Ugali is one of the most favored traditional foods in Tanzania. It is very simple to make. You only need to just boil water, put in some corn flour and stir and cook it until it gets stiff. Ugali is the kind of food eaten with meat, cooked green vegetables, beans or fish. People in the eastern African countries of Kenya and Uganda also use ugali in their daily diets.
When I got to Goshen I invited some international students like Sunday Mahaja from Nigeria, Lassane, Madi and Adama from Burkina Faso and another guy from Zimbabwe for ugali in my home. All of them were surprised to see the food (ugali) as it is similar to the kind of food they have in their home countries but only different in its name. That is when I understood it is the kind of food almost well known in the whole continent of Africa.
Here is the good news about ugali – it is a healthy food and very cheap. When you eat ugali, you won’t feel hungry very quickly. You don’t need to have a snack between lunches or once you eat ugali for your lunch you don’t need to eat dinner. Ugali makes people stronger and they can be active at work for hours. Sometimes I recommend it to our athletes and some of them already take it seldom so as they can do better in their competitions.
Tanzania is one of the SST destination places for GC students. What are stories you heard from those SSTers?
First of all, I had the privilege of helping tutor Kiswahili for students who went to Tanzania one year ago, which is one of the things I enjoyed here at GC. Many of the stories I heard from SSTers described that people back home are so hospitable. They care for guests and make sure they are safe all the time. They make sure that they get what they need. They make sure that SSTers participate in different activities as a part of the family. Many of the SSTers told me that they want to go back sometime.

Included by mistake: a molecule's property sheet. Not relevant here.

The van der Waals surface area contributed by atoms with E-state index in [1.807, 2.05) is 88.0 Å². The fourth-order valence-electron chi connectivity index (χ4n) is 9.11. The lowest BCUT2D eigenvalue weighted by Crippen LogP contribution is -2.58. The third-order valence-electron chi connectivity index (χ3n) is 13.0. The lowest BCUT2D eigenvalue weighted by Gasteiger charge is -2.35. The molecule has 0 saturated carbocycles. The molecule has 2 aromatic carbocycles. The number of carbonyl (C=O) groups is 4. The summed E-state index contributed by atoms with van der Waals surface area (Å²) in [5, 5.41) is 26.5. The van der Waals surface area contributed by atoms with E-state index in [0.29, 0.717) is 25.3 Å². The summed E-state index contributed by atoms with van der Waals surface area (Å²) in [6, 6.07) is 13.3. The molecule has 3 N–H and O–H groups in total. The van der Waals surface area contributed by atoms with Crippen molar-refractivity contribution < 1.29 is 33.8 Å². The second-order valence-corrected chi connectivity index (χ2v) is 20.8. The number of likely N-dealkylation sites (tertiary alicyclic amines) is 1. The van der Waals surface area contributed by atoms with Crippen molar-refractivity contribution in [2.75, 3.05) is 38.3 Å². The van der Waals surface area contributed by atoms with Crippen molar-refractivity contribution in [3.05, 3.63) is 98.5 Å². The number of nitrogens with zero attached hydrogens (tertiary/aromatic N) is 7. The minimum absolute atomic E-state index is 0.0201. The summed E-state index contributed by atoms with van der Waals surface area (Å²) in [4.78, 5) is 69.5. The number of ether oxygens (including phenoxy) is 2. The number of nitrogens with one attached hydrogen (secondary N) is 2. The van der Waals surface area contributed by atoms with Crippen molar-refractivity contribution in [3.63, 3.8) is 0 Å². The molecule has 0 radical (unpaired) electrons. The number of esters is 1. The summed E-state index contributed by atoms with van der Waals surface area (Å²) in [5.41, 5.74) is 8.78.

I want to use this opportunity to encourage other students to go to Tanzania for SST. Apart from learning culture and lifestyle in general, they will have the privilege to see the Kilimanjaro Mountain, the biggest mountain in Africa with three distinct volcanic cones: Kibo 5,895 m (19,341 ft), Mawenzi 5,149 m (16,893 ft), and Shira 3,962 m (13,000 ft). Also they will see real animals, not from the zoo, but they will visit different national parks such as Serengeti National Park, which is regarded as the best wildlife reserve in Africa. And this is good news: to learn Kiswahili is so easy when compared to other languages like English. So don’t worry about learning Kiswahili; you will enjoy it when you will start to learn.
Tanzania: Points to Ponder
*The name Tanzania comes from “Tanganyika” and “Zanzibar” during their unification.
*Africa’s tallest mountain, Kilimanjaro, is found in Tanzania
*Tanzania is the home of ancient human skull remains known as Homo Habilis, found in Olduvai Gorge.
*Africa’s only tree-climbing lion is found in Tanzania’s national park.
*Two popular styles of African paintings, “ Tinga-tinga” and “Makonde,” are widely used in Tanzanian art.
*The famous national anthem of Tanzania, “God Bless Africa” ( Mungu Ibariki Afrika) is also a shared national anthem with South Africa and Zimbabwe.
*The first hour of the day in Tanzania starts at 6 a.m.
*Tanzania has the largest concentration of wildlife animals per square kilometer, with more than 4 million wild animals and representatives of 430 species and subspecies.
*Over 125 different tribal languages are spoken in Tanzania.